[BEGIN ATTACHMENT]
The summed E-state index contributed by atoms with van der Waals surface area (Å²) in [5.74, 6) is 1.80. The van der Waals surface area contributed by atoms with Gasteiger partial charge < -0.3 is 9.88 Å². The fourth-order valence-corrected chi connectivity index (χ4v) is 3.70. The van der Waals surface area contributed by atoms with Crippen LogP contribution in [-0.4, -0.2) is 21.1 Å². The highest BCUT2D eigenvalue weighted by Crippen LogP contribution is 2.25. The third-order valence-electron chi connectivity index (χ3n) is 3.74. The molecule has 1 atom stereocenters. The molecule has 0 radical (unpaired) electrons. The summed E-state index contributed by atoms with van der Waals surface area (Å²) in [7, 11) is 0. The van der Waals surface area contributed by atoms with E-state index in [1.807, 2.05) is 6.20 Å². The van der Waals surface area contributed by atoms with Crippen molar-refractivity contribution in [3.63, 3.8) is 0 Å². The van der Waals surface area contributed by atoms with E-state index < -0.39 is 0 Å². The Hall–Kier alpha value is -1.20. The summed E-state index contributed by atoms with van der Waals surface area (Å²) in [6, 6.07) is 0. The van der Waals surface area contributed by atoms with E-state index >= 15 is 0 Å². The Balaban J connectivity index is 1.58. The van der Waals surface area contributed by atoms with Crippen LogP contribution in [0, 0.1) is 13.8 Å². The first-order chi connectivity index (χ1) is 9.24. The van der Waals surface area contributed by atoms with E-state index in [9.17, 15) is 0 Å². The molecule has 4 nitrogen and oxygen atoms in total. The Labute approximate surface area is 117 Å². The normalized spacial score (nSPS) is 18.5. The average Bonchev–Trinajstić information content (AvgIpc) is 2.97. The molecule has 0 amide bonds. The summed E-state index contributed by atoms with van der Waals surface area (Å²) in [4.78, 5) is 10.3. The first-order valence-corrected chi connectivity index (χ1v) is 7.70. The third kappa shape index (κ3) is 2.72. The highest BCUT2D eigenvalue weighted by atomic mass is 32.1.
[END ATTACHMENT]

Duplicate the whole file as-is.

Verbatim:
The summed E-state index contributed by atoms with van der Waals surface area (Å²) in [5.74, 6) is 1.80. The van der Waals surface area contributed by atoms with Gasteiger partial charge < -0.3 is 9.88 Å². The fourth-order valence-corrected chi connectivity index (χ4v) is 3.70. The van der Waals surface area contributed by atoms with Crippen LogP contribution in [-0.4, -0.2) is 21.1 Å². The highest BCUT2D eigenvalue weighted by Crippen LogP contribution is 2.25. The third-order valence-electron chi connectivity index (χ3n) is 3.74. The molecule has 1 atom stereocenters. The molecule has 0 radical (unpaired) electrons. The summed E-state index contributed by atoms with van der Waals surface area (Å²) in [7, 11) is 0. The van der Waals surface area contributed by atoms with E-state index in [1.807, 2.05) is 6.20 Å². The van der Waals surface area contributed by atoms with Crippen molar-refractivity contribution in [3.63, 3.8) is 0 Å². The van der Waals surface area contributed by atoms with E-state index < -0.39 is 0 Å². The Hall–Kier alpha value is -1.20. The summed E-state index contributed by atoms with van der Waals surface area (Å²) in [6, 6.07) is 0. The van der Waals surface area contributed by atoms with E-state index >= 15 is 0 Å². The Balaban J connectivity index is 1.58. The van der Waals surface area contributed by atoms with Crippen LogP contribution in [0, 0.1) is 13.8 Å². The first-order chi connectivity index (χ1) is 9.24. The van der Waals surface area contributed by atoms with E-state index in [9.17, 15) is 0 Å². The molecule has 4 nitrogen and oxygen atoms in total. The Labute approximate surface area is 117 Å². The normalized spacial score (nSPS) is 18.5. The average Bonchev–Trinajstić information content (AvgIpc) is 2.97. The molecule has 0 amide bonds. The summed E-state index contributed by atoms with van der Waals surface area (Å²) in [4.78, 5) is 10.3. The first-order valence-corrected chi connectivity index (χ1v) is 7.70. The third kappa shape index (κ3) is 2.72. The highest BCUT2D eigenvalue weighted by atomic mass is 32.1.